- Unemployment benefits in the stimulus plan include a tax exemption on the first $US10,200 ($13,158) of benefits.
- Democrats want to remove the requirement of an amended tax return for people who’ve already filed.
- If this isn’t possible, Democrats asked for robust outreach to make filing easy for taxpayers.
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The unemployment benefits in the $US1.9 ($2) trillion stimulus plan that President Joe Biden signed into law on Thursday included a tax exemption on the first $US10,200 ($13,158) of the benefits received last year. But it could still be difficult for taxpayers to claim this exemption, and Senate Democrats are pushing the IRS to make it as easy as possible.
In a letter led by Senate Democratic Whip Dick Durbin, supported by 20 other Democrats, he requested that the IRS and the Treasury Department take action to ensure Americans are aware of the tax exemption. He also asked that they remove the current requirement of an amended tax return for the taxpayers who have already filed.
The letter added that if doing so isn’t possible, accessible information should be provided to taxpayers who have already filed on how to file an amended return as quickly as possible.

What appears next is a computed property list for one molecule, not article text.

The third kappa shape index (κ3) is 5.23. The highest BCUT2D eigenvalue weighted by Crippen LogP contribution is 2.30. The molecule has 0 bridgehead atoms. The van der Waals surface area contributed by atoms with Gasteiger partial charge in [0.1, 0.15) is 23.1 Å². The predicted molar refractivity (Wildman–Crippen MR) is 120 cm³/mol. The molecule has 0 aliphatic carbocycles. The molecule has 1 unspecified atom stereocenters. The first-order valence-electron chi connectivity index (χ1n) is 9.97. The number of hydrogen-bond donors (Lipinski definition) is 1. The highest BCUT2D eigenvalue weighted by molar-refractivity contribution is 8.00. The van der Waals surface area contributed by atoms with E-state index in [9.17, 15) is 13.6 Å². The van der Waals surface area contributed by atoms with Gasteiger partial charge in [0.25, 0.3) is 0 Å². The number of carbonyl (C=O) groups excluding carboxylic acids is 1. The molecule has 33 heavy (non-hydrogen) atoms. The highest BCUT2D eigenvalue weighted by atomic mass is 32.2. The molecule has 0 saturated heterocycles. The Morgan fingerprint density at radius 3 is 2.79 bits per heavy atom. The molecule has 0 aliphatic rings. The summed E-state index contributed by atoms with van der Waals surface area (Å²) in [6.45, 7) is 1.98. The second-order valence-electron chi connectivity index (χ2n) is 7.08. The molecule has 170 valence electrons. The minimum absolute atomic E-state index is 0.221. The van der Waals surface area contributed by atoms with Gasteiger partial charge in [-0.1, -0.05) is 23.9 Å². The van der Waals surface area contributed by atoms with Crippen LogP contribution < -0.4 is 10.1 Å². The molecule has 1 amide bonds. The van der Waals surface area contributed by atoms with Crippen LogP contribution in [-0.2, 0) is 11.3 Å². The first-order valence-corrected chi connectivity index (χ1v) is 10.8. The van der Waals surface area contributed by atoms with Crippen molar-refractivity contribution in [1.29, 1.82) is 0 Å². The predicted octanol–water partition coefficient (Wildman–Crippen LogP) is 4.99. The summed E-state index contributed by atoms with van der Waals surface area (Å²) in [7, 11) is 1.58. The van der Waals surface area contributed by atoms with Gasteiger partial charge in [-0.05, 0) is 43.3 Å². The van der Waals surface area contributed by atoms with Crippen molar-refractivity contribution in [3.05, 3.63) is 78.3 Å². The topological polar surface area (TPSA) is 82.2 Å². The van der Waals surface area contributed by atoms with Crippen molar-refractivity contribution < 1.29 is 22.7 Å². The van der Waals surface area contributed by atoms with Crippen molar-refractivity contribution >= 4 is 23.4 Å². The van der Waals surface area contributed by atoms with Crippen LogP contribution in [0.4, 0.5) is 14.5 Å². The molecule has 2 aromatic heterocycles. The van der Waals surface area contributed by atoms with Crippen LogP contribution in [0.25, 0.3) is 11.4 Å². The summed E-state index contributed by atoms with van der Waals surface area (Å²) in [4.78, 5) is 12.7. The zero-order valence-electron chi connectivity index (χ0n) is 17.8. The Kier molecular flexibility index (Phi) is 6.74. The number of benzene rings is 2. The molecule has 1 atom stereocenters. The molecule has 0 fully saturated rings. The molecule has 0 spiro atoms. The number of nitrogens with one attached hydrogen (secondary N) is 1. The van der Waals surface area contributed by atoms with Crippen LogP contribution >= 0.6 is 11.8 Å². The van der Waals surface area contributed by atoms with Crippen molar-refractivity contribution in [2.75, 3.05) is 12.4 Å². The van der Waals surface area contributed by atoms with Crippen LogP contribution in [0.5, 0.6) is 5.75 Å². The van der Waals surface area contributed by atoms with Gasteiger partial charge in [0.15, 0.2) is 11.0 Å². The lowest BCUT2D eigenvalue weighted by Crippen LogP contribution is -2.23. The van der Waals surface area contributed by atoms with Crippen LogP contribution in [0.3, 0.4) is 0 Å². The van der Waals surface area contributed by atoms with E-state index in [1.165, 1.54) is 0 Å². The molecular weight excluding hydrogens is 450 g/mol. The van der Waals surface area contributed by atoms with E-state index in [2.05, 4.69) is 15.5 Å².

“We recognize the challenges of implementing this change in tax law during filing season, particularly as millions of Americans have already filed their tax returns for 2020,” the letter said. “This underscores the need for Treasury and the IRS to take every action to ensure that all eligible individuals, including those who have already filed their 2020 tax return, are aware of and able to receive this critical relief.”
Biden’s stimulus plan provides an income tax exclusion on the first $US10,200 ($13,158) of unemployment benefits received in 2020 for households earning under $US150,000 ($193,505), which the letter said could reduce the tax bills of unemployed workers by more than $US1,000 ($1,290). It doesn’t apply to jobless benefits paid out after December 31, 2020.
Under the plan, eligible Americans are set to receive $US300 ($387) weekly federal unemployment benefits through September 6.
“The compromise amendment achieves that while helping to address the surprise tax bills that many are facing by eliminating the first $US10,200 ($13,158) of UI benefits from taxation for 2020,” Psaki said. “Combined, this amendment would provide more relief to the unemployed than the current legislation.”
Durbin’s letter also notes that the Treasury Department and IRS should conduct “a robust public awareness campaign” to ensure those who received unemployment benefits are aware they can receive more federal relief.
“This may be especially important for those who could be eligible for a larger Earned Income Tax Credit or Child Tax Credit with this exclusion, or are newly eligible for these credits,” the letter said.
The stimulus law also extended Pandemic Unemployment Assistance for gig workers and Pandemic Emergency Unemployment Compensation for long-term unemployed people until Labor Day.